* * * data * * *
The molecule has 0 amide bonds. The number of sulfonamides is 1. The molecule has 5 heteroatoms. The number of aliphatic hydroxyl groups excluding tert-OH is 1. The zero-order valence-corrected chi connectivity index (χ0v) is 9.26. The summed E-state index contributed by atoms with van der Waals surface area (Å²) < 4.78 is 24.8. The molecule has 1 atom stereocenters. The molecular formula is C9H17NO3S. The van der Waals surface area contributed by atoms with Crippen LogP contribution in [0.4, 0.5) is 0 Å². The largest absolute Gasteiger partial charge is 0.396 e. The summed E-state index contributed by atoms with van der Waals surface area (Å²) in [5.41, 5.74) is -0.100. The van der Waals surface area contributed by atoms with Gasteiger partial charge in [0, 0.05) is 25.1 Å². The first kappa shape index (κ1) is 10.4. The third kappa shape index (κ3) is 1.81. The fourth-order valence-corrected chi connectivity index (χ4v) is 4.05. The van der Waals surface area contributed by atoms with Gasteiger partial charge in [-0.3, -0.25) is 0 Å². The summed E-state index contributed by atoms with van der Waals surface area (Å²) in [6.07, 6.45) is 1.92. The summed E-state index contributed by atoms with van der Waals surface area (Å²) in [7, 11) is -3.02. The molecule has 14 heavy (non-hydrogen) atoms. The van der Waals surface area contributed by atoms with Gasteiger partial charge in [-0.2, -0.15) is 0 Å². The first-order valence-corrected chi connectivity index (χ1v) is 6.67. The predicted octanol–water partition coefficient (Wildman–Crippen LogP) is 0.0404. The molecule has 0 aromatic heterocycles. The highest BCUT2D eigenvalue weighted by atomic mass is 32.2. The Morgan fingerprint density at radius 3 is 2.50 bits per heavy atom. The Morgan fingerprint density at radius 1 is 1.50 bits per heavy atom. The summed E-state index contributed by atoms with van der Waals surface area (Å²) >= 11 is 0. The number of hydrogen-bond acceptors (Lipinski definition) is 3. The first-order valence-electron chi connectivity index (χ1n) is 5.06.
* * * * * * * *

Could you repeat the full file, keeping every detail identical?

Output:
The molecule has 0 amide bonds. The number of sulfonamides is 1. The molecule has 5 heteroatoms. The number of aliphatic hydroxyl groups excluding tert-OH is 1. The zero-order valence-corrected chi connectivity index (χ0v) is 9.26. The summed E-state index contributed by atoms with van der Waals surface area (Å²) < 4.78 is 24.8. The molecule has 1 atom stereocenters. The molecular formula is C9H17NO3S. The van der Waals surface area contributed by atoms with Crippen LogP contribution in [0.4, 0.5) is 0 Å². The largest absolute Gasteiger partial charge is 0.396 e. The summed E-state index contributed by atoms with van der Waals surface area (Å²) in [5.41, 5.74) is -0.100. The van der Waals surface area contributed by atoms with Gasteiger partial charge in [0, 0.05) is 25.1 Å². The first kappa shape index (κ1) is 10.4. The third kappa shape index (κ3) is 1.81. The fourth-order valence-corrected chi connectivity index (χ4v) is 4.05. The van der Waals surface area contributed by atoms with Gasteiger partial charge in [-0.3, -0.25) is 0 Å². The summed E-state index contributed by atoms with van der Waals surface area (Å²) in [6.07, 6.45) is 1.92. The summed E-state index contributed by atoms with van der Waals surface area (Å²) in [7, 11) is -3.02. The molecule has 14 heavy (non-hydrogen) atoms. The van der Waals surface area contributed by atoms with Gasteiger partial charge in [-0.2, -0.15) is 0 Å². The first-order valence-corrected chi connectivity index (χ1v) is 6.67. The predicted octanol–water partition coefficient (Wildman–Crippen LogP) is 0.0404. The molecule has 0 aromatic heterocycles. The highest BCUT2D eigenvalue weighted by atomic mass is 32.2. The Morgan fingerprint density at radius 3 is 2.50 bits per heavy atom. The Morgan fingerprint density at radius 1 is 1.50 bits per heavy atom. The summed E-state index contributed by atoms with van der Waals surface area (Å²) >= 11 is 0. The number of hydrogen-bond acceptors (Lipinski definition) is 3. The first-order valence-electron chi connectivity index (χ1n) is 5.06.